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About the burden of proof

ArcTImes
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8/25/2014 9:19:13 PM
Posted: 2 years ago
I had a debate with the resolution "The DDO Elo system should be changed somehow" where I'm Con.

I like when debates don't have a fixed BoP in the first round because it allows debaters to discuss what do we need to prove in the debate. And that's what I tried in this debate and because my opponent didn't complain I thought he accepted it.

But In this debate, some of the voters claimed that I have a burden of something I don't believe I actually need, and the only reason of their votes is that burden.

So I want to make 3 questions:

1. How can we determine who has the BoP?
If I understand the BoP correctly, it's the one that makes a claim the one that has to prove it, and even more when It's the instigator.

I would also want to know when is it shared?, because one of the voters said in this case it was shared.

2. What does it mean to have the BoP?
I also want to know is to what extent we need to prove things and what should the person that does not have the BoP or that has a smaller burden than his opponent do.

In the case of the debate I mentioned, some voters claimed that even tho Pro had a burden, I, Con, needed to prove some other things like "that there is no negetive effect or impact in the current Elo system". Is that really part of my burden? I feel that that kind of negative is really difficult to prove and that it should not be considered part of my burden, just like trying to prove there is no god or that there is no intelligent life in other planets.

3. How is the situation in this debate?
I believe Pro had the full BoP to prove there are problems with the rating system and he was not able to. He showed problems, yes, but his burden was bigger. He needed to prove that those problems are caused by the rating system and that the only way to fix them would be with a change on the rating system, and that those problems are important enough for us to need those changes.

I only had to attack those things. Or am I missing something?

Btw, the debate is this one:
http://www.debate.org...
And yes, this is kind of a dirty advertisement lol.

Thanks.
Raisor
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8/25/2014 9:59:22 PM
Posted: 2 years ago
Default should be BOP on pro, debaters should make in round arguments addressing what bop ought to be, as judge I will evaluate where bop lay based on in round argument.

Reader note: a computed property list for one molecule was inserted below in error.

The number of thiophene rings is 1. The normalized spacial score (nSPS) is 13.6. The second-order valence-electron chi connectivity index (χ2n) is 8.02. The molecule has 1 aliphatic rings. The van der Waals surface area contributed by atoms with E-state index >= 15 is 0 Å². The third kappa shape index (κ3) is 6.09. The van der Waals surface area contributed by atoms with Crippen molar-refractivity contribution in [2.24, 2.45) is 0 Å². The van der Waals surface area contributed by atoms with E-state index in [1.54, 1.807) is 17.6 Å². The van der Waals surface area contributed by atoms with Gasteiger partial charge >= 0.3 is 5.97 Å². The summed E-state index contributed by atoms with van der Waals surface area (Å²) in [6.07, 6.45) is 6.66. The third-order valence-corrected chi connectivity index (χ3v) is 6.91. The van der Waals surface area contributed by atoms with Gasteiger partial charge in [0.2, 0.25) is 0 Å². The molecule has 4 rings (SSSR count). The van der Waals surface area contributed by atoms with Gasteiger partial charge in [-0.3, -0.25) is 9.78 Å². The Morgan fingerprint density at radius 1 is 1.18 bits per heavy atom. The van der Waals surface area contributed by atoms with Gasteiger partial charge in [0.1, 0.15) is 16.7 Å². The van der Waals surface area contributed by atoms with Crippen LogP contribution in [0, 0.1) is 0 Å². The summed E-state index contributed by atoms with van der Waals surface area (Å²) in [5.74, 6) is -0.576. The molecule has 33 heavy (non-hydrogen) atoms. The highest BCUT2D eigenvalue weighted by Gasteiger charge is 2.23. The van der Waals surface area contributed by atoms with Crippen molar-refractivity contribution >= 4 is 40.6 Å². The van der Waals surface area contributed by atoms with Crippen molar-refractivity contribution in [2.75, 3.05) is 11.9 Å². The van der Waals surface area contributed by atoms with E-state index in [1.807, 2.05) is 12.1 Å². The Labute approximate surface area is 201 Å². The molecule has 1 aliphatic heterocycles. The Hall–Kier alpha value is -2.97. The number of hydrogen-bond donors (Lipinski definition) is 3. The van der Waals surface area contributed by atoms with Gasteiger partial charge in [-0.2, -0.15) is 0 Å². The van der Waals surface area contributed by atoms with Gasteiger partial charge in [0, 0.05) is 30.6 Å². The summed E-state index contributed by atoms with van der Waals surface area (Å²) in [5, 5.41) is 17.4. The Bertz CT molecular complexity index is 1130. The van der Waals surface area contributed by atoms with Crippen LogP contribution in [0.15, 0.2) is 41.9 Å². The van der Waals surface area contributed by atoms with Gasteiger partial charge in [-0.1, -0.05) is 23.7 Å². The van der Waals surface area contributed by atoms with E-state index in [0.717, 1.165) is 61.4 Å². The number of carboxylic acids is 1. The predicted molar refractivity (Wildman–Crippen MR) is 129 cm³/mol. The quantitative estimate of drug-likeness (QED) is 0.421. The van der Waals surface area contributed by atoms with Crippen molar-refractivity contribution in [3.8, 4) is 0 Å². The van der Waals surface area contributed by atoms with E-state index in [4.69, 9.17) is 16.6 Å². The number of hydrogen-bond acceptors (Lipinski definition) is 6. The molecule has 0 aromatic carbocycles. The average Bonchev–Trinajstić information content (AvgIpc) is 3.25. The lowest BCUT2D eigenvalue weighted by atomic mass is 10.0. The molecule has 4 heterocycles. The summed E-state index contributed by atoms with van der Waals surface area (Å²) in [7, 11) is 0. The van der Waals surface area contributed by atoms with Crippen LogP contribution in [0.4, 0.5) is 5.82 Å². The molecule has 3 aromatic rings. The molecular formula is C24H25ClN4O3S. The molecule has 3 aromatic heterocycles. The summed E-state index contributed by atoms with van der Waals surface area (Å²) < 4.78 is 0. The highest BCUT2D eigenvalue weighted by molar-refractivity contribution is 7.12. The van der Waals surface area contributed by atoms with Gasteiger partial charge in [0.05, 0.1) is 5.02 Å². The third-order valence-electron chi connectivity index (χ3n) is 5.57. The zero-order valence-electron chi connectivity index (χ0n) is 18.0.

DDO needs debate theory for fairness and education.
philochristos
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8/25/2014 10:04:37 PM
Posted: 2 years ago
I think the best way to avoid any ambiguities about who has the burden of proof in a debate is for the initiator to explicitly stipulate in the first round who has what burden of proof.

If one person has the burden of proof, then that person has to prove their point of view. The other person only has to try to refute their arguments. They don't have to prove the opposite thing.

If there is a shared burden of proof, then both people have to prove their point of view and refute each other's arguments. So Pro has to prove the resolution and Con has to prove the negation of the resolution.

If there is no stipulation about the burden of proof, and if the initiator is Pro, then I think the default assumption is that Pro has the burden of proving the resolution, and Con only has to refute their arguments. There have been times when I've accepted a debate and assumed a shared burden of proof either just because I wanted to or because something the other person said made me think that was their intention even though they didn't explicitly say so.

If the initiator of the debate makes themselves Con, then I think it's ambiguous who has the burden of proof, and the voters can make whatever assumptions or inferences they want, and Con has no excuse for complaining.
"Not to know of what things one should demand demonstration, and of what one should not, argues want of education." ~Aristotle

"It is the mark of an educated mind to be able to entertain a thought without accepting it." ~Aristotle
ArcTImes
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8/25/2014 10:49:41 PM
Posted: 2 years ago
At 8/25/2014 9:59:22 PM, Raisor wrote:
Default should be BOP on pro, debaters should make in round arguments addressing what bop ought to be, as judge I will evaluate where bop lay based on in round argument.

DDO needs debate theory for fairness and education.

Can the BoP depend on the claim? In my debate, some voters were arguing that because the system could have problems I needed to prove that there were no possible way to fix them with another system or things like that.